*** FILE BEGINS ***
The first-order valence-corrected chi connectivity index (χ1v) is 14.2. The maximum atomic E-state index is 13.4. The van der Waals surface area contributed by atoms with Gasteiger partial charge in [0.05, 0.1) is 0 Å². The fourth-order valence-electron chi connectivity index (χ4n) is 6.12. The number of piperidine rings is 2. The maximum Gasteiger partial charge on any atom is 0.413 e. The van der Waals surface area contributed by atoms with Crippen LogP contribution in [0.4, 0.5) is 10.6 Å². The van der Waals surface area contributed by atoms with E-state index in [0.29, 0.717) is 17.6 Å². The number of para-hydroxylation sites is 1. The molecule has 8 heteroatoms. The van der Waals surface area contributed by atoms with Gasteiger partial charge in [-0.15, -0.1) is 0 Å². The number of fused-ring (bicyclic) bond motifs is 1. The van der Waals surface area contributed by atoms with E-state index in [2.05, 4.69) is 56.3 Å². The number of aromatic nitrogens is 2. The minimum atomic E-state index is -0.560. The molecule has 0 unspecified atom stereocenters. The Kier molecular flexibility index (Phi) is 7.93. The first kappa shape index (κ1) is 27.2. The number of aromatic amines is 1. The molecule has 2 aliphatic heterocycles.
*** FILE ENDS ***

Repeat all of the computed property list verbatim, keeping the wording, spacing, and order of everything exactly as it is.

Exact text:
The first-order valence-corrected chi connectivity index (χ1v) is 14.2. The maximum atomic E-state index is 13.4. The van der Waals surface area contributed by atoms with Gasteiger partial charge in [0.05, 0.1) is 0 Å². The fourth-order valence-electron chi connectivity index (χ4n) is 6.12. The number of piperidine rings is 2. The maximum Gasteiger partial charge on any atom is 0.413 e. The van der Waals surface area contributed by atoms with Crippen LogP contribution in [0.4, 0.5) is 10.6 Å². The van der Waals surface area contributed by atoms with E-state index in [0.29, 0.717) is 17.6 Å². The number of para-hydroxylation sites is 1. The molecule has 8 heteroatoms. The van der Waals surface area contributed by atoms with Gasteiger partial charge in [-0.15, -0.1) is 0 Å². The number of fused-ring (bicyclic) bond motifs is 1. The van der Waals surface area contributed by atoms with E-state index in [2.05, 4.69) is 56.3 Å². The number of aromatic nitrogens is 2. The minimum atomic E-state index is -0.560. The molecule has 0 unspecified atom stereocenters. The Kier molecular flexibility index (Phi) is 7.93. The first kappa shape index (κ1) is 27.2. The number of aromatic amines is 1. The molecule has 2 aliphatic heterocycles.